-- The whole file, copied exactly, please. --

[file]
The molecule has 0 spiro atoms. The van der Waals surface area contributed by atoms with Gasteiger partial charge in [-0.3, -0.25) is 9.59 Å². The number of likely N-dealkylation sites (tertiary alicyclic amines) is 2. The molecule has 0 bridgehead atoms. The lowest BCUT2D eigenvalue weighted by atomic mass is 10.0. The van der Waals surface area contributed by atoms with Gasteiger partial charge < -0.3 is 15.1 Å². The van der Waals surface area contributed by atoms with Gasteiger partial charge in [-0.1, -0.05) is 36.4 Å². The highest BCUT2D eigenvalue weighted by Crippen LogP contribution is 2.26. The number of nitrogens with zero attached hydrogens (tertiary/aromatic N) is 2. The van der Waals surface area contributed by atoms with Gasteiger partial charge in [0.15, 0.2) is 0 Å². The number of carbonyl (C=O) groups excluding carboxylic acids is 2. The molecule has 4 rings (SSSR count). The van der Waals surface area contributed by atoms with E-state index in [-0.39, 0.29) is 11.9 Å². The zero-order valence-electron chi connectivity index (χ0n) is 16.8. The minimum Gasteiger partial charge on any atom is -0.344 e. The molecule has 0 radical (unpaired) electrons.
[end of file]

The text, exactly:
The molecule has 0 spiro atoms. The van der Waals surface area contributed by atoms with Gasteiger partial charge in [-0.3, -0.25) is 9.59 Å². The number of likely N-dealkylation sites (tertiary alicyclic amines) is 2. The molecule has 0 bridgehead atoms. The lowest BCUT2D eigenvalue weighted by atomic mass is 10.0. The van der Waals surface area contributed by atoms with Gasteiger partial charge < -0.3 is 15.1 Å². The van der Waals surface area contributed by atoms with Gasteiger partial charge in [-0.1, -0.05) is 36.4 Å². The highest BCUT2D eigenvalue weighted by Crippen LogP contribution is 2.26. The number of nitrogens with zero attached hydrogens (tertiary/aromatic N) is 2. The van der Waals surface area contributed by atoms with Gasteiger partial charge in [0.15, 0.2) is 0 Å². The number of carbonyl (C=O) groups excluding carboxylic acids is 2. The molecule has 4 rings (SSSR count). The van der Waals surface area contributed by atoms with E-state index in [-0.39, 0.29) is 11.9 Å². The zero-order valence-electron chi connectivity index (χ0n) is 16.8. The minimum Gasteiger partial charge on any atom is -0.344 e. The molecule has 0 radical (unpaired) electrons.